2. Many employees are afraid of expressing their “wants”: A person’s “wants” might be contra or compete with the work they got hired for to do. So it seems easier to them to find that new job than to try to change their existing one.

 

  • Vertical growth also comes with set expectations around monetary and other parameters. Horizontal growth somehow seems more subjective and intangible. Why do you think that employees or team members themselves will accept it? 

 

Leif: I think it depends on the size of the company and/or the type of job. If you are in a small start up, being able to put on different hats WILL profit you and others WILL realize that quickly. In bigger companies I think that is also the case, but especially if these horizontal skills are complimenting your core skill. For example: My buddy Takashi is a super talented UI designer that also does some video editing. So when he designs a new app, he can animate the screens and therefore create these kick-ass visual prototypes. He wouldn’t be hired as a video editor, but he grew his skills horizontally in a way that kind of still gave him vertical growth as well, as it does make him a better designer.

  • The concept of skill clouds as an addition seems like a ‘good to have’, what do you think about the potential of this to replace ‘job titles’ especially in the digital native generation, coming to workforce next?

Leif: I think it’s very unlikely. But also because job titles mainly serve two different purposes: Ego and a label for salary brackets.

As more industries move towards convergence and need compatible skill sets across functional areas, I totally see the need for the concept of a skill cloud alongside the job title. But this may also mean, that, the complexity of a traditional job description may increase multi-fold. And also that, as senior managers try to move towards new opportunities and seek new jobs, they may need to position themselves in an even more differentiating way but focusing on gathering specialized skill clouds around their desired positions, and not just use the mere job title as a self-fulfilling prophecy.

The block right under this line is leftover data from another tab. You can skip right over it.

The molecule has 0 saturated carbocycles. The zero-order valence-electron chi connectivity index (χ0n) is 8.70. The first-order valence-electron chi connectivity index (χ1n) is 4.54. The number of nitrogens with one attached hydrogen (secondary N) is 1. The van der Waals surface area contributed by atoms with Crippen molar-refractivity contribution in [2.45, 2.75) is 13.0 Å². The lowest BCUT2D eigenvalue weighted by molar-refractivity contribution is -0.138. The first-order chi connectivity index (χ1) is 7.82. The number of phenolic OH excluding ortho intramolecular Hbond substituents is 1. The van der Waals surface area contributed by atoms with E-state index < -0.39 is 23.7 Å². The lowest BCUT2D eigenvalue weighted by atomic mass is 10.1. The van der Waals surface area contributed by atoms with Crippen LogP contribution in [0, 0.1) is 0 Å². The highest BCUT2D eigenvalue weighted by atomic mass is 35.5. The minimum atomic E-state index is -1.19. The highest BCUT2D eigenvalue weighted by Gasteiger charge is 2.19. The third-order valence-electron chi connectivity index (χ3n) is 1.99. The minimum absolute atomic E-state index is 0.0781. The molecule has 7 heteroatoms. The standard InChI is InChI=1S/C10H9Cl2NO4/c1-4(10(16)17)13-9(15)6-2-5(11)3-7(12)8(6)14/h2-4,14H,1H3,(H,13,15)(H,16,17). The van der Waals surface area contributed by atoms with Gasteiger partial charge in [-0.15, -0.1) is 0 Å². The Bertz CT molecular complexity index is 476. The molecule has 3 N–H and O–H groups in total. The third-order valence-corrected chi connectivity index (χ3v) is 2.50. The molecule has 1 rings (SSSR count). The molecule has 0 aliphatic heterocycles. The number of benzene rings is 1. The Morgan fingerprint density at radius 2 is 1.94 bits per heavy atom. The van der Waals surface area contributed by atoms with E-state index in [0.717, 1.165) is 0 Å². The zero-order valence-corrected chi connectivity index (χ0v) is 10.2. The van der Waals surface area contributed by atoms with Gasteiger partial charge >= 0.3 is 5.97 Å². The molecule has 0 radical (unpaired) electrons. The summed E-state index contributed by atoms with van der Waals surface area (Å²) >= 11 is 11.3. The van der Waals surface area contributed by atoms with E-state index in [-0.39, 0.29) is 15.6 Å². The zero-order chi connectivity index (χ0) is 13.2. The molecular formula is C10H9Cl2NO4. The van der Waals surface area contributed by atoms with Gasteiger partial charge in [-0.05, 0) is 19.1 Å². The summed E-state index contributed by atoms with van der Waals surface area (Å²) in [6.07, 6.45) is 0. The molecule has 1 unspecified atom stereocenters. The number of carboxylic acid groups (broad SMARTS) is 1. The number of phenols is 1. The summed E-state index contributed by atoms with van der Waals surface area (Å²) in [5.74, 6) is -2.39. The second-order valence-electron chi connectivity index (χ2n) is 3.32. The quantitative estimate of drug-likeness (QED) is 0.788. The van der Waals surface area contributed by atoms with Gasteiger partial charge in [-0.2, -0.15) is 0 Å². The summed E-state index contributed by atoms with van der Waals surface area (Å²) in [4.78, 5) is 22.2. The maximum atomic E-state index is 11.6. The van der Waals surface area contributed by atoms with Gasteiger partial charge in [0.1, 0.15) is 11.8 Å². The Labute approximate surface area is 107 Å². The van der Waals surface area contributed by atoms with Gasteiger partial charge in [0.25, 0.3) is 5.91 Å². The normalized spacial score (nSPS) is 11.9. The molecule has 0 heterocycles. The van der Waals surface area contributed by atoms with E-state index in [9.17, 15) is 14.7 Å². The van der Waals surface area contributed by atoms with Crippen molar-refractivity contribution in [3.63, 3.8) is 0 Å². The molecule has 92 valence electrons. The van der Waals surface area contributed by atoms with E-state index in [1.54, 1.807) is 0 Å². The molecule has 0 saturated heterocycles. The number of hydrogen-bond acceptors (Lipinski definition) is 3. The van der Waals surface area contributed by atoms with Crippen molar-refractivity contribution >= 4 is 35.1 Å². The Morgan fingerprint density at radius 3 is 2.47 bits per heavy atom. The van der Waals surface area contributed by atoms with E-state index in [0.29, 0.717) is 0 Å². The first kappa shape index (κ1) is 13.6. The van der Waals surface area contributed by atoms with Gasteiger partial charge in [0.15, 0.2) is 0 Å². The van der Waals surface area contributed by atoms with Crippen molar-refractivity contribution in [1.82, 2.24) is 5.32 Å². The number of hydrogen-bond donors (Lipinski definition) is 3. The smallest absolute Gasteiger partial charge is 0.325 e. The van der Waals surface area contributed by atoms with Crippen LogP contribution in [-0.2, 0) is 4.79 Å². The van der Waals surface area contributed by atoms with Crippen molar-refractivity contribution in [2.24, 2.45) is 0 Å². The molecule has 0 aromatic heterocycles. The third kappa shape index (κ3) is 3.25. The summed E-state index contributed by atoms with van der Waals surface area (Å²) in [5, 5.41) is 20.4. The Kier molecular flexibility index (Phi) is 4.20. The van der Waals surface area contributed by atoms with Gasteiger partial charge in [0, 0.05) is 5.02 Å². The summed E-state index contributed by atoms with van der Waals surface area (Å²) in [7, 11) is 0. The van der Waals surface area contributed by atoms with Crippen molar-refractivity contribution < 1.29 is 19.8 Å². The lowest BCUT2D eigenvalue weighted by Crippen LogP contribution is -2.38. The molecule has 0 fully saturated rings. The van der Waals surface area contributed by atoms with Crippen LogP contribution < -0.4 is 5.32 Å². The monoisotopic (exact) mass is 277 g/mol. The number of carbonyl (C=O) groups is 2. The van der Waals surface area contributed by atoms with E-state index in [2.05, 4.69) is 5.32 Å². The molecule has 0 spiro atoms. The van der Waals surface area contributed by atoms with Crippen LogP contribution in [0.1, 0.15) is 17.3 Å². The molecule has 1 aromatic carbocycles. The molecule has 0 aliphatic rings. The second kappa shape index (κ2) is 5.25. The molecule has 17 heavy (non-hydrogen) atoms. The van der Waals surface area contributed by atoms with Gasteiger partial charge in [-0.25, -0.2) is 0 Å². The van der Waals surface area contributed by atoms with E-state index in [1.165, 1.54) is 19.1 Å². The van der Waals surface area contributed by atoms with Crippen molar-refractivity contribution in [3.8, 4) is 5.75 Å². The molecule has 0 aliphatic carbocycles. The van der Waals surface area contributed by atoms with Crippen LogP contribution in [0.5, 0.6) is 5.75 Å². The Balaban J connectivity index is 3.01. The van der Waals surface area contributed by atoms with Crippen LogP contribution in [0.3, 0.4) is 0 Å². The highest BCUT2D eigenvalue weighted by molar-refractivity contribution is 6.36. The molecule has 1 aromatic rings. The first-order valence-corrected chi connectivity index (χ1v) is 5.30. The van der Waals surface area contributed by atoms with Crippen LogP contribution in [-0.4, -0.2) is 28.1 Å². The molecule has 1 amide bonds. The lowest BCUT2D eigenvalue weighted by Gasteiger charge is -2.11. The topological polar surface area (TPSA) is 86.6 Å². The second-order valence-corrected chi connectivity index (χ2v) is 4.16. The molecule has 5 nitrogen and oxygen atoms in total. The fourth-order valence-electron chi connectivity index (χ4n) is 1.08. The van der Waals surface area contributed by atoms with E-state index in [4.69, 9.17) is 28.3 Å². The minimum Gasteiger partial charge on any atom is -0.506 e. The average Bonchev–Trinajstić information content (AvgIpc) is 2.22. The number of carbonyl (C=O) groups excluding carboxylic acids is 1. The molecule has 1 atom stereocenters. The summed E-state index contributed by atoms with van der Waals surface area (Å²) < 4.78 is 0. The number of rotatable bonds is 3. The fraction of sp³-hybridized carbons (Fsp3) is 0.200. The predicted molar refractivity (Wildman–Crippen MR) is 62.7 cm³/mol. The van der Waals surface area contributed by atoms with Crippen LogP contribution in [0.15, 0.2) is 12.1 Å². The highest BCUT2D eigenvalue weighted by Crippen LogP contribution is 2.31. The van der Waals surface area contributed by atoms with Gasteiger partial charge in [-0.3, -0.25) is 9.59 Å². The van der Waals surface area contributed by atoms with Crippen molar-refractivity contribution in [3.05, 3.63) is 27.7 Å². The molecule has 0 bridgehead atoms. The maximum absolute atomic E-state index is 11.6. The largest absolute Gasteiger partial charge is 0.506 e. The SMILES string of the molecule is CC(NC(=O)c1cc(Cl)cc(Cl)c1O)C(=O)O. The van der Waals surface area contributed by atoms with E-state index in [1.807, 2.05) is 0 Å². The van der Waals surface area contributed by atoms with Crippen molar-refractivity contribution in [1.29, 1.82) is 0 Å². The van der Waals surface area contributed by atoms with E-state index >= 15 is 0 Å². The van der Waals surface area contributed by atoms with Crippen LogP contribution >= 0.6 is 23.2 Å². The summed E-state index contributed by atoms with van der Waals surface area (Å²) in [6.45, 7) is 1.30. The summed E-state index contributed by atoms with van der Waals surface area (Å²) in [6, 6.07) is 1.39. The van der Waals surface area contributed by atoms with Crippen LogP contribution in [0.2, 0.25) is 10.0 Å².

About Leif:

Leif Leif Abrahamis Partner at Prehype, a venture development firm in New York City. He creates new digital products and companies together with corporations and start-ups. Leif also serves as Creative Director for Bark&Co, mentor at startup accelerators Rock Health and Urban.Us and teaches product innovation at the Miami Ad School. Leif co-founded Pay with a Tweet, a social payment system that lets people sell and buy stuff for the price of a Tweet. In 2013, Pay with a Tweet got acquired by HanseVentures, Germany. Before that he was Creative Director, Product Experience at West Studios in San Francisco. A hybrid of startup accelerator and marketing agency that helps tech companies like Jawbone and Rdio grow. He was also a Creative Director at R/GA in New York and worked at CP+B and Jung von Matt in Germany. He has won over 150 awards, including two Cannes Lion Grand Prix and a MTV OMusic Award. In 2011, AdWeek named him one of the “top creative minds in digital.”